Football season is definitely here. There is no denying boisterous shouts when a successful play is made or grimacing moans when the quarterback throws an incomplete pass. Former football players puff out their chests with bravado and both men and women rattle off players and statistics as if they have been part of the family for years…and they have.

A perfect world would regularly have Seniors on the field, running and throwing with perfect precision. Unfortunately, bodies change with age and playing a contact sport is not as easily accomplished as in youth.

Bodies show from the signs of years of abuse, arthritis, and neuropathy to name a few “villains.” As a Senior, it becomes essential to have a physical assessment before beginning a new sport. First, speak to a doctor and discover if personal health conditions will not be barriers to a new activity. Precautions need to be taken. Start slow and work up to each level of the activity. Participate regularly to improve reflexes and avoid injuries. Avoid extremes. Have the appropriate equipment (shoes, facemasks, gloves, etc.). Stay hydrated.

Exercise types

The rapid growth of those over the age of 65 has prompted the creation of new sports.

  • Walking soccer- In this team sport, players do not have the right to run. If they do, the opposing team is entitled to a free kick. The whole body is involved in moving the ball across the field. Best of all, a feeling of belonging by being on a team helps to keep a positive attitude.
  • Pickleball – This sport is a combination of tennis, ping pong, and badminton. Paddles are used to move the ball over a net set low on the court. It is easy to build camaraderie as there are no more than four players in each game. It is affordable and focuses on hand and eye coordination.
  • Walking Basketball – Similar to Walking Football, Walking Basketball also forbids running. Basketball is played solo, with 2 people (as in the game HORSE) or as a team.
  • Bowling – Hand-eye coordination is strengthened even if the player is competing in Wii bowling. Both Wii and “normal” bowling improve grips, flexibility and challenge brains by strategizing the next throw.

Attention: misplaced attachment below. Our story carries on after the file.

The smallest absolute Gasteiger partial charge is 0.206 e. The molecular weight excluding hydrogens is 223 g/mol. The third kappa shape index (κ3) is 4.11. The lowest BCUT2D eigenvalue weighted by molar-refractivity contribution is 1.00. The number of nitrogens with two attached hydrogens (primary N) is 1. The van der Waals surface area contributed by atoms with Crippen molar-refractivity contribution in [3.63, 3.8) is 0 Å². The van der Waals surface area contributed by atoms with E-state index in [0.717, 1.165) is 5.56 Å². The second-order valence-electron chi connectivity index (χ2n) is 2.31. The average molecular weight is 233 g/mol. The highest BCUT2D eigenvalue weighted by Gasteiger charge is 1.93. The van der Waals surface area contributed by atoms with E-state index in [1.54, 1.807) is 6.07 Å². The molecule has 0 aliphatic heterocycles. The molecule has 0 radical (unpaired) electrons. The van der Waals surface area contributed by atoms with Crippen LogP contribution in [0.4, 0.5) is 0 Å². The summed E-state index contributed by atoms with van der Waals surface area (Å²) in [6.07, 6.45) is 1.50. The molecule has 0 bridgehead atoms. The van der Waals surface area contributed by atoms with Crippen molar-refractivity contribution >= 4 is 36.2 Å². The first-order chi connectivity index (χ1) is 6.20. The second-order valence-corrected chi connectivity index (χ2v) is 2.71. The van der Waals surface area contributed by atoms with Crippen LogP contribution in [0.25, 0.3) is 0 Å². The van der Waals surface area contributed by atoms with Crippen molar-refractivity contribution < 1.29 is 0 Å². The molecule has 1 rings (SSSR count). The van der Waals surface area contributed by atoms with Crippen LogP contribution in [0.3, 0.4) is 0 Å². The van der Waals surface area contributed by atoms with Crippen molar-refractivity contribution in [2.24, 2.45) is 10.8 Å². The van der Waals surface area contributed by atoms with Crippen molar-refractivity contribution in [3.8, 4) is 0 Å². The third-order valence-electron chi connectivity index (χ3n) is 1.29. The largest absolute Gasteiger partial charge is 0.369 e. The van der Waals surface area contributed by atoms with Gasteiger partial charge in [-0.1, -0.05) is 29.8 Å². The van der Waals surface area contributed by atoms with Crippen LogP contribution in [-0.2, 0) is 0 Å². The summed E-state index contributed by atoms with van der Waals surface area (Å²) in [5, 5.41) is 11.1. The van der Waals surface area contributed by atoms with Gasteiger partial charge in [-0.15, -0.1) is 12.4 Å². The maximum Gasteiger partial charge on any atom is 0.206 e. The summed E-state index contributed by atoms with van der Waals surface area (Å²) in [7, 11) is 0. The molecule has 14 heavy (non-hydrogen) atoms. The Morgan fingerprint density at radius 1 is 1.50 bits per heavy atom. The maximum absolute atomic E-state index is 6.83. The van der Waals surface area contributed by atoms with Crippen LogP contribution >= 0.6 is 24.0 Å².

• Nordic Walking – This low impact sport is popular in Europe and just starting to take hold in the States. Nordic walking is done with sticks pushed both vertically and horizontally. It targets endurance and exercises arms, pectoral muscles, shoulders, and gluteal muscles. There are fewer impacts in Nordic walking than in running.

The 21st century has revealed several Senior athletes who have set excellent examples by living a healthy lifestyle.

  • Ida Keeling, 104 years, sprinter…if she starts a race, she finishes it.
  • Fauja Singh, 108 years, marathon runner…did not start running until he was 88
  • Joan Campbell, 87 years, swimmer…competes monthly in the US Masters Swimming organization

Everyone has a bit of a champion within them. Age happens to each of us and how Senior years are lived is a choice. Choose to keep moving and remain mentally and physically well. Be confident when trying a new sport or exercise. Find a partner to share the experience if you are hesitant to be a one-member team. Make memories and don’t forget to laugh at yourself in the process.

Bridge to Better Living believes in having a great quality of life, wherever you are. We take the extra steps needed to offer guidance and assistance to our clients. Each client is unique, much like sports and athletes. Bridge to Better Living’s team consists of Transition Consultants who have many years of experience in the Senior Industry. They know how to make your search for the appropriate Retirement Community less stressful and more focused. Contact Bridge to Better Living today to schedule your consultation.